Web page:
Feminist spoken word roadshow Sister Spit has been sporadically criss-crossing the nation for 20 years now, building community around radical writing, poetry, and films. The group started in 1994 as a Bay Area open mic night meant to highlight the work of women artists who weren't getting enough attention. Since then, Sister Spit has become a traveling show and literary press. On this episode, we talk with three talented members of recent Sister Spit tours: essayist Beth Lisick, poet Dia Felix, and artist and musician Cristy Road.
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This month, Bitch collaborated with women-in-literary-arts group Her Kind to ask poets thought-provoking questions about art and language. Here, poets Stalina Villarreal and Ire'ne Lara Silva talk over issues of likability, art, and how to "write from your cunt."
In a time when prostitution and female education were both considered unwholesome, professional courtesan Veronica Franco established herself a leader in the 16th Century literary arts. Although initially known among the Venetian literati for her iconic beauty and razor-sharp wit, Franco busted through the Venetian glass ceiling with her success in erotic love poems.
Anne Sexton was born in Newton, Masachusetts in 1928. Sexton was the youngest of three daughters and quickly earned the title of the wild child. At seventeen, her parents sent her to Rogers Hall Boarding School in Lowell, Massachusetts to try and cure the rebellious side in her. After graduating from school, Sexton attended what she would later call a "finishing school" before she met and eloped with Alfred Sexton II in 1948. For a short time after their marriage, she modeled for a small agency. But after her husband was sent to Korea for a time, Sexton gave up modeling to be like a typical '50s housewife—but she was anything but.
I've always felt poetry to be above me, something I could not connect with or fully understand. Or that poetry by women was always sappy (I've since realized that learning about poetry through a white male canonic lens brainwashed me into thinking that way). After hearing my friend Lisa Wells read from her new chapbook Beast I knew there was something incredibly deep and moving to be gained from not only reading more poetry but actually being able to listen to it. In honor of National Poetry Month I asked Lisa to compile a list of her top five recommended poetry collections for me (with a special tribute added for Adrienne Rich), and asked if I could record her reading some of the work so I could listen more closely. Here's what she had to say.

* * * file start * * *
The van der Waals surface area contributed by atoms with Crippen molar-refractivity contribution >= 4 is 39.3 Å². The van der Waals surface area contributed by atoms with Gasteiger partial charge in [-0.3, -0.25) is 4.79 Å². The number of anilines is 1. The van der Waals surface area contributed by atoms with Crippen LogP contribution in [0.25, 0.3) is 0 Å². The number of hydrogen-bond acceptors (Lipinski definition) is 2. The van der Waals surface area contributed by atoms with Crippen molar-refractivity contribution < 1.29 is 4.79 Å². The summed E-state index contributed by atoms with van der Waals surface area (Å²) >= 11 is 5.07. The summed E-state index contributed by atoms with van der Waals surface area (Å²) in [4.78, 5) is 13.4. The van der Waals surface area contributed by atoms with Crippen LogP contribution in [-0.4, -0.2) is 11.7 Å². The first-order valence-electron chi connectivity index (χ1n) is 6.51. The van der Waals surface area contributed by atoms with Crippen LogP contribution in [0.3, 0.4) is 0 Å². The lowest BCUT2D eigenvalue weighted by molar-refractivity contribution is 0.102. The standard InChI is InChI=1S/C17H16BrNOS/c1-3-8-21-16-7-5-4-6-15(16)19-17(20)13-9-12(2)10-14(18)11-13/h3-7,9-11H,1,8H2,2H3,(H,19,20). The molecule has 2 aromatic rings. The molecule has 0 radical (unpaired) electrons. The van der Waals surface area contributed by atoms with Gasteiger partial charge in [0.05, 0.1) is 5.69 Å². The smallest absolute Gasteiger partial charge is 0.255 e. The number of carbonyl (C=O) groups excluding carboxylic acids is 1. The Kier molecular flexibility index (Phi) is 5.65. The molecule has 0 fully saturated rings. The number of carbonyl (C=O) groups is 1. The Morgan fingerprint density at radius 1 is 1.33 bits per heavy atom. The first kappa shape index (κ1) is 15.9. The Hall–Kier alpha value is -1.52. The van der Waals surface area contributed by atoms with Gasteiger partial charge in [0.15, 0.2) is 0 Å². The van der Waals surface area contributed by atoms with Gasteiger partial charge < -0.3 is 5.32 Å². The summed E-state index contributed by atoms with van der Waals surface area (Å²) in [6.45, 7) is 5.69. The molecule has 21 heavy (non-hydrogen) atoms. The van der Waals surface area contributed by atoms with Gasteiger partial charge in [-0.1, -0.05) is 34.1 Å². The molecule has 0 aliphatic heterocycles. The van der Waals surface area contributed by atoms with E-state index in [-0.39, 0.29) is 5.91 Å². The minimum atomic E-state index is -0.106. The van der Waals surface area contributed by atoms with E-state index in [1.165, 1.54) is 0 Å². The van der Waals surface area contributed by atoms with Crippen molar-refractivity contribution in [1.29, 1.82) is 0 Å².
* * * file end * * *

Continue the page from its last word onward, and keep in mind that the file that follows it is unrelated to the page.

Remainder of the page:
CALYX Journal begins its 36th year of publishing fine art and literature by women with its winter 2012 issue (vol. 27, no. 3). This self-described feminist literary journal allows women's voices to be front and center, which is why its four female founders created it in 1976. Referencing a recent survey conducted by VIDA: Women in Literary Arts the introduction in the summer 2011 issue of CALYX points out that women's voices are still highly marginalized in the literary journals and magazines, making their mission as relevant as ever.
Dorianne Laux's fifth book of poetry, The Book of Men, was released earlier this year. Spoiler alert: It is NOT ACTUALLY A BOOK OF MEN. It is a book of earth, and sex, and war, and food, and even a book of Cher. Yep. Cher. After reading The Book of Men I immersed myself in Laux's other books, and have emerged remembering what is best about reading poems.